Studies have shown that music can have a positive impact on a child’s development as her or she grows, improving skills such as spatial reasoning, literacy, social abilities, and empathy. In addition to encouraging personal development, music also has the potential to create stronger bonds between parent and child. To gain these benefits through musical exploration, consider participating in the following five activities with your child.
Take music lessons together
Learning to play an instrument with your child can be an engaging way to establish a common interest. Your son or daughter’s age and physical dexterity will dictate which instruments he or she is capable of playing in the early years of life. However, once your child reaches the age of 10 or so, he or she will generally be able to take up any instrument.
Because children and adults have different needs when learning to play music, you may not be able to attend the same lessons as your child. However, practicing together at home after separate lessons can create a sense of mutual support, as you’ll both understand the difficulties of working to develop a musical skill. Additionally, playing music together may improve your relationship with your child, as research shows that musicians who play in tandem experience positive feelings toward one another during the performance.
Attend a concert
Bringing your son or daughter to a concert can be an excellent way to foster his or her passion for music while also spending quality time together. There are concerts for literally every genre of music, from classical to R&B and everything in between. It’s your decision when your child is old enough to attend a particular show, but some venues may not allow young kids. Because attending concerts requires a certain level of maturity, taking your child to a performance shows that you trust him or her, and it often creates memories that will last a lifetime.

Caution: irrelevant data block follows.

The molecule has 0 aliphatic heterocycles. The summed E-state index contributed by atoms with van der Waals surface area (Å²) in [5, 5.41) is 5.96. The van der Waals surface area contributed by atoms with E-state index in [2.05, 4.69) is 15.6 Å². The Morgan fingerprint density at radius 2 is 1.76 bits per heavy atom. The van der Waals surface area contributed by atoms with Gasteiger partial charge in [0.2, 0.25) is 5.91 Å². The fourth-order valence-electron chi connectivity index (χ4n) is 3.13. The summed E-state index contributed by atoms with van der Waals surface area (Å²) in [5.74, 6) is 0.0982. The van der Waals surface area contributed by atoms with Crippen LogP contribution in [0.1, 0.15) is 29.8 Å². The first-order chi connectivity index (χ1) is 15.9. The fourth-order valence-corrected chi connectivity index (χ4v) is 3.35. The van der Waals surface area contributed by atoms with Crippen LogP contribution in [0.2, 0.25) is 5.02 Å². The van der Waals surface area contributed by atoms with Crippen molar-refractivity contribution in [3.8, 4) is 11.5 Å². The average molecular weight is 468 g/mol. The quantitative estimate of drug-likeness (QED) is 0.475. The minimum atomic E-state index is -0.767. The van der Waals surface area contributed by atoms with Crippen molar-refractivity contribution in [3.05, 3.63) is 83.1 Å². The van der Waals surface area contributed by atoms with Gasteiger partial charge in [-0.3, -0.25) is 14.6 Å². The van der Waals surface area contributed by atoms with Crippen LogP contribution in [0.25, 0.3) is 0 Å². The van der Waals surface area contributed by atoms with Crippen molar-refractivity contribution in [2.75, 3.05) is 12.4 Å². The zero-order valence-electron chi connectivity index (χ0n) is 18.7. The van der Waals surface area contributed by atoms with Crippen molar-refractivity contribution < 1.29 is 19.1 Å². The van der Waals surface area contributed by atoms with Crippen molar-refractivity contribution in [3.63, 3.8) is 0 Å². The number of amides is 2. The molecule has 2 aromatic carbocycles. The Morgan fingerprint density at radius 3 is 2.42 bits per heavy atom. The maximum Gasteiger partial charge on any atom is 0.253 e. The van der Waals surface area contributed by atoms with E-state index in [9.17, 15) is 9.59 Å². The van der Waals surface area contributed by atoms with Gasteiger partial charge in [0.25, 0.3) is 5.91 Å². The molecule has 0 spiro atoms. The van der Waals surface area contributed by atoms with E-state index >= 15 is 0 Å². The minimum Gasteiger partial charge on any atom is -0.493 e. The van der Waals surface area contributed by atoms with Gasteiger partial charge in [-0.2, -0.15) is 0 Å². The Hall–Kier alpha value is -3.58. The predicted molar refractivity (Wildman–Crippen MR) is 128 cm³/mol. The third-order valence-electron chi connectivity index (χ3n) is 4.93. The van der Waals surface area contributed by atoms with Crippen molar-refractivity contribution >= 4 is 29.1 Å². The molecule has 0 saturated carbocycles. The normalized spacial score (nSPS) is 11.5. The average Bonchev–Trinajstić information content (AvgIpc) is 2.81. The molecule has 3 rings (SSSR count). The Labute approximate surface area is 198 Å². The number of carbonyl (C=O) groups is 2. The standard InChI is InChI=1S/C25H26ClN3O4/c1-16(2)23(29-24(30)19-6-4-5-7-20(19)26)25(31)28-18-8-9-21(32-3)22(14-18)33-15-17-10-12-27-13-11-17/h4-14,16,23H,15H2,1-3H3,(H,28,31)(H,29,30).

If you decide to go to a concert as a family, keep in mind that you’ll need to prepare in order to make the experience as safe and enjoyable as possible. Before you go, establish a meeting place in case you and your child are separated in the crowd, go over any rules of behavior, and purchase earplugs to protect your child’s hearing from the loud volume of concert music.
See a musical
If a concert doesn’t interest your child, consider taking him or her to the theater to see a musical production instead. Like concerts, the theater is an adult experience that children can feel excited to be a part of. It’s also an excellent way for you and your child to spend quality time together. As an added benefit, exposure to musicals and live theater in childhood has been shown to improve literary knowledge and increase feelings of empathy and tolerance in children. Classic kid-friendly musicals include Beauty and the Beast, Cats, Annie, The Lion King, and Oliver!, among many others.
It’s important to remember that unlike many concerts, a theater production requires a child to be completely quiet and sit still for a prolonged period of time. To avoid disturbances and complications, be sure to talk to your child ahead of time about what is expected of an audience member. Children should also be well rested and fed before attending a performance.